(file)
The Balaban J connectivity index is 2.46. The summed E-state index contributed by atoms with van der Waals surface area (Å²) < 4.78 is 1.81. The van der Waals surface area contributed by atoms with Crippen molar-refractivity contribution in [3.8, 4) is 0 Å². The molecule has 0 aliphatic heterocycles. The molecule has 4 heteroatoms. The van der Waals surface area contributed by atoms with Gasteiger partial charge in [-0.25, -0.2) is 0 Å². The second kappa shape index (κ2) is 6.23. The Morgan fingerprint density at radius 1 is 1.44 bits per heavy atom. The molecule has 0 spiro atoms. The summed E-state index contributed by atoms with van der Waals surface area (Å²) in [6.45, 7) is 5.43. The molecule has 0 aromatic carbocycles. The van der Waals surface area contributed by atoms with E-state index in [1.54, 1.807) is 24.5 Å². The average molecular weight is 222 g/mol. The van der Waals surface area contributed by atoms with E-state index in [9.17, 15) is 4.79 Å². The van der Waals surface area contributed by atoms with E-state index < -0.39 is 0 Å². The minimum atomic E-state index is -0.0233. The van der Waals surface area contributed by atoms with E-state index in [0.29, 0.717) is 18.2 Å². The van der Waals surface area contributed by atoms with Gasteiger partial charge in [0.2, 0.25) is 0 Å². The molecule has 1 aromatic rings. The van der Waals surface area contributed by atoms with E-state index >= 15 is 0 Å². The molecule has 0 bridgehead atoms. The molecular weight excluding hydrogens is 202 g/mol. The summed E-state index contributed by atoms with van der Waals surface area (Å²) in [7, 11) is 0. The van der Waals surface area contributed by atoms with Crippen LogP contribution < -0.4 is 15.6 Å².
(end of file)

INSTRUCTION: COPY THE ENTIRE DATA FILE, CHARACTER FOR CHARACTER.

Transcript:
The Balaban J connectivity index is 2.46. The summed E-state index contributed by atoms with van der Waals surface area (Å²) < 4.78 is 1.81. The van der Waals surface area contributed by atoms with Crippen molar-refractivity contribution in [3.8, 4) is 0 Å². The molecule has 0 aliphatic heterocycles. The molecule has 4 heteroatoms. The van der Waals surface area contributed by atoms with Gasteiger partial charge in [-0.25, -0.2) is 0 Å². The second kappa shape index (κ2) is 6.23. The Morgan fingerprint density at radius 1 is 1.44 bits per heavy atom. The molecule has 0 spiro atoms. The summed E-state index contributed by atoms with van der Waals surface area (Å²) in [6.45, 7) is 5.43. The molecule has 0 aromatic carbocycles. The van der Waals surface area contributed by atoms with E-state index in [1.54, 1.807) is 24.5 Å². The average molecular weight is 222 g/mol. The van der Waals surface area contributed by atoms with E-state index in [9.17, 15) is 4.79 Å². The van der Waals surface area contributed by atoms with E-state index < -0.39 is 0 Å². The minimum atomic E-state index is -0.0233. The van der Waals surface area contributed by atoms with E-state index in [0.29, 0.717) is 18.2 Å². The van der Waals surface area contributed by atoms with Gasteiger partial charge in [0.2, 0.25) is 0 Å². The molecule has 1 aromatic rings. The van der Waals surface area contributed by atoms with E-state index >= 15 is 0 Å². The molecule has 0 bridgehead atoms. The molecular weight excluding hydrogens is 202 g/mol. The summed E-state index contributed by atoms with van der Waals surface area (Å²) in [7, 11) is 0. The van der Waals surface area contributed by atoms with Crippen LogP contribution < -0.4 is 15.6 Å².